1. Connotation of the word ‘ever’ used in proviso- If we refer to the language of proviso of Section 10A, the usage of the word ‘ever’ creates a lot of confusion. If we go by a plain reading of the proviso taking into account the word ‘ever’ used, it simply means that if any default has happened after 25th March 2020 then filing of an application for CIRP in respect to such default will not be allowed at any point of time i.e. even after expiration of 6 months. This interpretation will be interesting to conclude upon by the Adjudicating Authority and if it is taken similarly by the Adjudicating Authority, then actually Section 10A will not be a suspension provision rather freeing provision and it will also bring grave injustice to the applicant’s post-expiration of this ordinance.

 View on the suspension of Section 10 of IBC

Under Section 10 of IBC, a corporate applicant Suo-moto moves an application before the Adjudicating Authority for the initiation of CIRP against it. Usually, it happens in cases where such corporate debtor is facing difficulties in business and is running into defaults naturally not fraudulently, and instead of getting into other prosecution or trials, it opts to approach the Adjudicating Authority to get declared as ‘Bankrupt’. The Adjudicating Authority before admitting application under Section 10 of IBC satisfies itself that the application has not been made to take undue advantage of it. By the suspension of Section 10 of IBC, it has actually restrained such distressed corporate debtors to knock the doors of Adjudicating Authority and rather left them with no other option other than running into more defaults and maybe litigation, as the recovery of business during this period for many industries will be challenging.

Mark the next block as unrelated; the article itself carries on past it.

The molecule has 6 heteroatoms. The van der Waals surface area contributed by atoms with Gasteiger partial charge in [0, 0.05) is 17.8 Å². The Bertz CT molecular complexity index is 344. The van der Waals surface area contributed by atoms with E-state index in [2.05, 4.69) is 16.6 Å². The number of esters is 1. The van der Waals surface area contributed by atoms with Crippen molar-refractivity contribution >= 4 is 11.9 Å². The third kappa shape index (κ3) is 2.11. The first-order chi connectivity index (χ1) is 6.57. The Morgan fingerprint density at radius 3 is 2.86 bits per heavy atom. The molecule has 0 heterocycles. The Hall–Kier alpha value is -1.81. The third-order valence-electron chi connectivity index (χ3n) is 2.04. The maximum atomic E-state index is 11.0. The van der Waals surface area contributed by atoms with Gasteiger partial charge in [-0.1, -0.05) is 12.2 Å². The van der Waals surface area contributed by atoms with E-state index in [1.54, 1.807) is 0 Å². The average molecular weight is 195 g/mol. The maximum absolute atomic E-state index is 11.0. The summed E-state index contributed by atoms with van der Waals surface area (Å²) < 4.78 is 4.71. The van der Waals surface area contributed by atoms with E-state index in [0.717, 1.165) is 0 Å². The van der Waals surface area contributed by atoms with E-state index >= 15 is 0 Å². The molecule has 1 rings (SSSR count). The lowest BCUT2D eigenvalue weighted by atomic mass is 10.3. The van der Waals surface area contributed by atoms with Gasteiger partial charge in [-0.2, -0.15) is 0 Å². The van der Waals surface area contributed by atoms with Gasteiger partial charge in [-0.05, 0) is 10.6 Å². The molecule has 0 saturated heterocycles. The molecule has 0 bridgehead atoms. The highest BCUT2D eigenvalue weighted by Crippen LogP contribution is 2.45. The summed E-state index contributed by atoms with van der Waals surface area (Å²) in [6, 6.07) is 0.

With the above issues in interpretation in the newly inserted Section 10A in IBC, it will be interesting to know the views of Adjudicating Authority on the same, as the above are some untouched points on which discussion or some clarification is much required and matter can be argued at length.


CS Santosh Pandey is a Company Secretary Practising in New Delhi. He can be reached at info@spcounsels.com